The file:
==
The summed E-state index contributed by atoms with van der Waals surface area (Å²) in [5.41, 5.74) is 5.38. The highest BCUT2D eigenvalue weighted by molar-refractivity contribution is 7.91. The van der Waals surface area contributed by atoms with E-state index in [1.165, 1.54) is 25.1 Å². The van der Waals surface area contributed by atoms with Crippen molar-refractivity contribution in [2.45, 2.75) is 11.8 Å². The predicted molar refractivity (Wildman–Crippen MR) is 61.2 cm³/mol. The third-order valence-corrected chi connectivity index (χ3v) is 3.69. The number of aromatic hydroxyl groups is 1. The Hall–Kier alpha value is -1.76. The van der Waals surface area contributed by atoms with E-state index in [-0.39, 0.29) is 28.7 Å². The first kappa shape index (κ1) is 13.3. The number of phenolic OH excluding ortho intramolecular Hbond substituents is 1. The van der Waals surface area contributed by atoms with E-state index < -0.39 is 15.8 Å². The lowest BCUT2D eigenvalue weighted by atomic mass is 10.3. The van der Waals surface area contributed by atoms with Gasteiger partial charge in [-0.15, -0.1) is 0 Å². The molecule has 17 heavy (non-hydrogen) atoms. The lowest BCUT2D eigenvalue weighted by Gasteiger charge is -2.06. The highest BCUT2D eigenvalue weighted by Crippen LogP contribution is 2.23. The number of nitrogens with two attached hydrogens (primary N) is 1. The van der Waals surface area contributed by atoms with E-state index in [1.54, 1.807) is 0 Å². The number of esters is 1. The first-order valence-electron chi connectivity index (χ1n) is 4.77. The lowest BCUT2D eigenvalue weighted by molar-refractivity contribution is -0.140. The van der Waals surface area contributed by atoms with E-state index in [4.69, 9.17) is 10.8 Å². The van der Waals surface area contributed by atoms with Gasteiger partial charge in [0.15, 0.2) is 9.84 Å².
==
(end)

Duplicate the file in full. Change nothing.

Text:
The summed E-state index contributed by atoms with van der Waals surface area (Å²) in [5.41, 5.74) is 5.38. The highest BCUT2D eigenvalue weighted by molar-refractivity contribution is 7.91. The van der Waals surface area contributed by atoms with E-state index in [1.165, 1.54) is 25.1 Å². The van der Waals surface area contributed by atoms with Crippen molar-refractivity contribution in [2.45, 2.75) is 11.8 Å². The predicted molar refractivity (Wildman–Crippen MR) is 61.2 cm³/mol. The third-order valence-corrected chi connectivity index (χ3v) is 3.69. The number of aromatic hydroxyl groups is 1. The Hall–Kier alpha value is -1.76. The van der Waals surface area contributed by atoms with E-state index in [-0.39, 0.29) is 28.7 Å². The first kappa shape index (κ1) is 13.3. The number of phenolic OH excluding ortho intramolecular Hbond substituents is 1. The van der Waals surface area contributed by atoms with E-state index < -0.39 is 15.8 Å². The lowest BCUT2D eigenvalue weighted by atomic mass is 10.3. The van der Waals surface area contributed by atoms with Gasteiger partial charge in [-0.15, -0.1) is 0 Å². The molecule has 17 heavy (non-hydrogen) atoms. The lowest BCUT2D eigenvalue weighted by Gasteiger charge is -2.06. The highest BCUT2D eigenvalue weighted by Crippen LogP contribution is 2.23. The number of nitrogens with two attached hydrogens (primary N) is 1. The van der Waals surface area contributed by atoms with E-state index in [1.54, 1.807) is 0 Å². The number of esters is 1. The first-order valence-electron chi connectivity index (χ1n) is 4.77. The lowest BCUT2D eigenvalue weighted by molar-refractivity contribution is -0.140. The van der Waals surface area contributed by atoms with E-state index in [4.69, 9.17) is 10.8 Å². The van der Waals surface area contributed by atoms with Gasteiger partial charge in [0.15, 0.2) is 9.84 Å².